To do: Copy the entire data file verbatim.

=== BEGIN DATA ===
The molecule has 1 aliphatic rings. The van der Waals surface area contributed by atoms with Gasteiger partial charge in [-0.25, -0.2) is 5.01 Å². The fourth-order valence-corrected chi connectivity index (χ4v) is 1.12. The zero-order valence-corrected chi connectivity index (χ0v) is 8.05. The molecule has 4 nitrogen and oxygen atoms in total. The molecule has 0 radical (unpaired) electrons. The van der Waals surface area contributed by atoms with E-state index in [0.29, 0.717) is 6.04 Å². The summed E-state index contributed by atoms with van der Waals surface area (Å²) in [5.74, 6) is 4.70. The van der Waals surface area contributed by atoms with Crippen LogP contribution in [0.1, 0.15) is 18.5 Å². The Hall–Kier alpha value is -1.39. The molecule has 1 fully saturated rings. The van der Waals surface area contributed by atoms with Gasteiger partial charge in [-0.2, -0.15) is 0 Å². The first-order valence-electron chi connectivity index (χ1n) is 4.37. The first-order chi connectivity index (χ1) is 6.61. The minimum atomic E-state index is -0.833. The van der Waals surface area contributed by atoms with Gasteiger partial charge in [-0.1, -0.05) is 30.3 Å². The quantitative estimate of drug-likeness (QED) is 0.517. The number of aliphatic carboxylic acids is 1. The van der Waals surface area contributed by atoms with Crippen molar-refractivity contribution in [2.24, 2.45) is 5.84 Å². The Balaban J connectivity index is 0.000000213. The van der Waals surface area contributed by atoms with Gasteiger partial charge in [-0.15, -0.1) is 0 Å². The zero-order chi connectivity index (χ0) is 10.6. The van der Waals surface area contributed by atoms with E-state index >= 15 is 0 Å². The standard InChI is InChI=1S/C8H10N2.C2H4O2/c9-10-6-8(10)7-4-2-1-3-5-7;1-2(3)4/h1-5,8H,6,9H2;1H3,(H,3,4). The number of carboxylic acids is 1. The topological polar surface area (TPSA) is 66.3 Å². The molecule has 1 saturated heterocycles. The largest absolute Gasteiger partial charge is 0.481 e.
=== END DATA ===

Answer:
The molecule has 1 aliphatic rings. The van der Waals surface area contributed by atoms with Gasteiger partial charge in [-0.25, -0.2) is 5.01 Å². The fourth-order valence-corrected chi connectivity index (χ4v) is 1.12. The zero-order valence-corrected chi connectivity index (χ0v) is 8.05. The molecule has 4 nitrogen and oxygen atoms in total. The molecule has 0 radical (unpaired) electrons. The van der Waals surface area contributed by atoms with E-state index in [0.29, 0.717) is 6.04 Å². The summed E-state index contributed by atoms with van der Waals surface area (Å²) in [5.74, 6) is 4.70. The van der Waals surface area contributed by atoms with Crippen LogP contribution in [0.1, 0.15) is 18.5 Å². The Hall–Kier alpha value is -1.39. The molecule has 1 fully saturated rings. The van der Waals surface area contributed by atoms with Gasteiger partial charge in [-0.2, -0.15) is 0 Å². The first-order valence-electron chi connectivity index (χ1n) is 4.37. The first-order chi connectivity index (χ1) is 6.61. The minimum atomic E-state index is -0.833. The van der Waals surface area contributed by atoms with Gasteiger partial charge in [-0.1, -0.05) is 30.3 Å². The quantitative estimate of drug-likeness (QED) is 0.517. The number of aliphatic carboxylic acids is 1. The van der Waals surface area contributed by atoms with Crippen molar-refractivity contribution in [2.24, 2.45) is 5.84 Å². The Balaban J connectivity index is 0.000000213. The van der Waals surface area contributed by atoms with Gasteiger partial charge in [-0.15, -0.1) is 0 Å². The zero-order chi connectivity index (χ0) is 10.6. The van der Waals surface area contributed by atoms with E-state index >= 15 is 0 Å². The standard InChI is InChI=1S/C8H10N2.C2H4O2/c9-10-6-8(10)7-4-2-1-3-5-7;1-2(3)4/h1-5,8H,6,9H2;1H3,(H,3,4). The number of carboxylic acids is 1. The topological polar surface area (TPSA) is 66.3 Å². The molecule has 1 saturated heterocycles. The largest absolute Gasteiger partial charge is 0.481 e.